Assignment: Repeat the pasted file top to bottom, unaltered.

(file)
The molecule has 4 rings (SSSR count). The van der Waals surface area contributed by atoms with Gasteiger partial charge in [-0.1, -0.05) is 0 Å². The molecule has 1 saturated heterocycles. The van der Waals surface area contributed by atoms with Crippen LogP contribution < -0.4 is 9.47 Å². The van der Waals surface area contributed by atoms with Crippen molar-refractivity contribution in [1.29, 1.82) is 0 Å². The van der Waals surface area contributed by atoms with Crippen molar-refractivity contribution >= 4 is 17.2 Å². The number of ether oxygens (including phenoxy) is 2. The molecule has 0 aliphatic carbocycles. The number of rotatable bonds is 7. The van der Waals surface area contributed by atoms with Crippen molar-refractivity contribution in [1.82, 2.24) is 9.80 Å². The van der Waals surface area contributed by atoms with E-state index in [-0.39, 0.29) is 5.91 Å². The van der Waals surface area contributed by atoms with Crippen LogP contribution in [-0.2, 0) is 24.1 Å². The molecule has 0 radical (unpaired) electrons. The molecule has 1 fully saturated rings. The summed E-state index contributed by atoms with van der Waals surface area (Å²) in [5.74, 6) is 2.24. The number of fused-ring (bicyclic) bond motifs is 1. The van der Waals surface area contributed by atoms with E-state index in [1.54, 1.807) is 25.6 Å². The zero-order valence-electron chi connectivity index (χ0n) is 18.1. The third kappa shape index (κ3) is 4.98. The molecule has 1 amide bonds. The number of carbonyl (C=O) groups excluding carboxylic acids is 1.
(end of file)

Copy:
The molecule has 4 rings (SSSR count). The van der Waals surface area contributed by atoms with Gasteiger partial charge in [-0.1, -0.05) is 0 Å². The molecule has 1 saturated heterocycles. The van der Waals surface area contributed by atoms with Crippen LogP contribution < -0.4 is 9.47 Å². The van der Waals surface area contributed by atoms with Crippen molar-refractivity contribution in [1.29, 1.82) is 0 Å². The van der Waals surface area contributed by atoms with Crippen molar-refractivity contribution >= 4 is 17.2 Å². The number of ether oxygens (including phenoxy) is 2. The molecule has 0 aliphatic carbocycles. The number of rotatable bonds is 7. The van der Waals surface area contributed by atoms with Crippen molar-refractivity contribution in [1.82, 2.24) is 9.80 Å². The van der Waals surface area contributed by atoms with E-state index in [-0.39, 0.29) is 5.91 Å². The van der Waals surface area contributed by atoms with Crippen LogP contribution in [-0.2, 0) is 24.1 Å². The molecule has 0 radical (unpaired) electrons. The molecule has 1 fully saturated rings. The summed E-state index contributed by atoms with van der Waals surface area (Å²) in [5.74, 6) is 2.24. The number of fused-ring (bicyclic) bond motifs is 1. The van der Waals surface area contributed by atoms with E-state index in [1.54, 1.807) is 25.6 Å². The zero-order valence-electron chi connectivity index (χ0n) is 18.1. The third kappa shape index (κ3) is 4.98. The molecule has 1 amide bonds. The number of carbonyl (C=O) groups excluding carboxylic acids is 1.